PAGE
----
Bulls can succeed in new AAC division

As the AAC announced this week that the conference will be split up into two East versus West style divisions starting in 2015, fans took to social media to gripe about being placed in a division with a 2013 BCS Bowl winner along with two other teams that won at least nine games last season. 

While USF will play in the East along with UCF, UConn, Cincinnati, East Carolina and Temple, rather than looking at the division as a difficult place to be, Bulls fans should be thankful for the opportunity to play in such a division. If there is any hope for USF to achieve a national ranking or play in a respectable bowl game, they will have to defeat tough opponents.

Each division will include six teams. The addition of Navy next season allows for these even divisions because it will mark the 12th school in the conference. Based on 2013 standings, this division will hold the remaining top two teams from the AAC (UCF and Cincinnati) along with East Carolina, who finished second in the East division of Conference USA. 

On the other hand, the West does not appear nearly as formidable. Houston looks as though it will be the team to beat in the West, having compiled an 8-5 record in 2013. 

Barring a dramatic shift of talent, being placed in the East division is putting teams with high aspirations in a must-win scenario every week. For the Bulls, continually playing teams that will potentially be ranked, such as UCF and Cincinnati, will not only put them in the national spotlight and provide exposure, but it will also give the Bulls a chance to win games that could earn them national recognition.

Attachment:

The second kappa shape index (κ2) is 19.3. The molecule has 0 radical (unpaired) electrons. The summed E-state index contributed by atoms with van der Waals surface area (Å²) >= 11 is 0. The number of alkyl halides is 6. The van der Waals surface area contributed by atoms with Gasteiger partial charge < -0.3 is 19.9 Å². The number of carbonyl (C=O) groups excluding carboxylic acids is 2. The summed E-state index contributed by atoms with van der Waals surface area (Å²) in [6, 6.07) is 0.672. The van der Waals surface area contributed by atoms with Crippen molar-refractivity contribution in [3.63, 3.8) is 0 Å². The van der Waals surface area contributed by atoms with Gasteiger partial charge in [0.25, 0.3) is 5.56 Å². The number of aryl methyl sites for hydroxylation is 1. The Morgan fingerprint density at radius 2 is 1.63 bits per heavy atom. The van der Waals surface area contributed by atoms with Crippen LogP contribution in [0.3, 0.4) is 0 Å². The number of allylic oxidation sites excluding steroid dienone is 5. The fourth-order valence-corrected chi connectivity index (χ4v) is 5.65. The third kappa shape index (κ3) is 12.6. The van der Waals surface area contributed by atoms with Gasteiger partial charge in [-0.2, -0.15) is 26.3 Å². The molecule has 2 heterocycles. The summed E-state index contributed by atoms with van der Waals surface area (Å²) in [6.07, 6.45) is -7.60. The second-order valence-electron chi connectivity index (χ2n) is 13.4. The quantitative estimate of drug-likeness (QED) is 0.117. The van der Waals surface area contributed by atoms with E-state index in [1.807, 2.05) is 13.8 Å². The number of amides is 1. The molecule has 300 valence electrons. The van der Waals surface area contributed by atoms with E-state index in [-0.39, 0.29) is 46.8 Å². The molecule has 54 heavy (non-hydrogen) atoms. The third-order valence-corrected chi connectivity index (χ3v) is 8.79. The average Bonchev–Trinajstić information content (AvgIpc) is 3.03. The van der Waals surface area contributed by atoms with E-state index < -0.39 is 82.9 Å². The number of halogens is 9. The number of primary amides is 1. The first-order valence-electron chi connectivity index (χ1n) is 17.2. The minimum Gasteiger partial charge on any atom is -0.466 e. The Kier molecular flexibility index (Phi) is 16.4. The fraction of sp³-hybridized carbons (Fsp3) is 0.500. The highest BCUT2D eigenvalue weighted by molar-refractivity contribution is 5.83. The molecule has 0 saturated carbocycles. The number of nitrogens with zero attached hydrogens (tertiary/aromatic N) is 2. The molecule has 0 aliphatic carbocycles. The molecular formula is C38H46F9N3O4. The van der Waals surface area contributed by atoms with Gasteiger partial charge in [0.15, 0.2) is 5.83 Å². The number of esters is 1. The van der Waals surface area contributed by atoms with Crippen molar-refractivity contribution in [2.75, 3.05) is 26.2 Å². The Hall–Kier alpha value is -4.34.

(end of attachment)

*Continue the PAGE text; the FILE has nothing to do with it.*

Playing in the East with its higher strength of schedule, USF will benefit with better potential for attracting more fans and the chance to succeed in a difficult division. If the Bulls happen to win enough games to qualify for a bowl, they would likely draw a more respectable bowl game as well as a better crowd than if they were playing in the West.

Something that is potentially in the Bulls’ future is moving up into a better conference. By playing in the most difficult division in their league, USF will have the opportunity to move on to another conference such as the Big 12. 

While it is a shame that the USF-UCF rivalry will never be seen in an AAC Championship game under this alignment, both teams will be guaranteed to play each other every season. This will continue the rivalry for years to come and will be season-long as both teams compete for spots in the standings as well as on the field. 

In the short term, this will likely hurt the Bulls’ record and chances at winning the AAC. But when USF begins to catch up to the rest of the teams in the East division, there is more opportunity for them to make their case for national recognition and conference realignment with this new structure.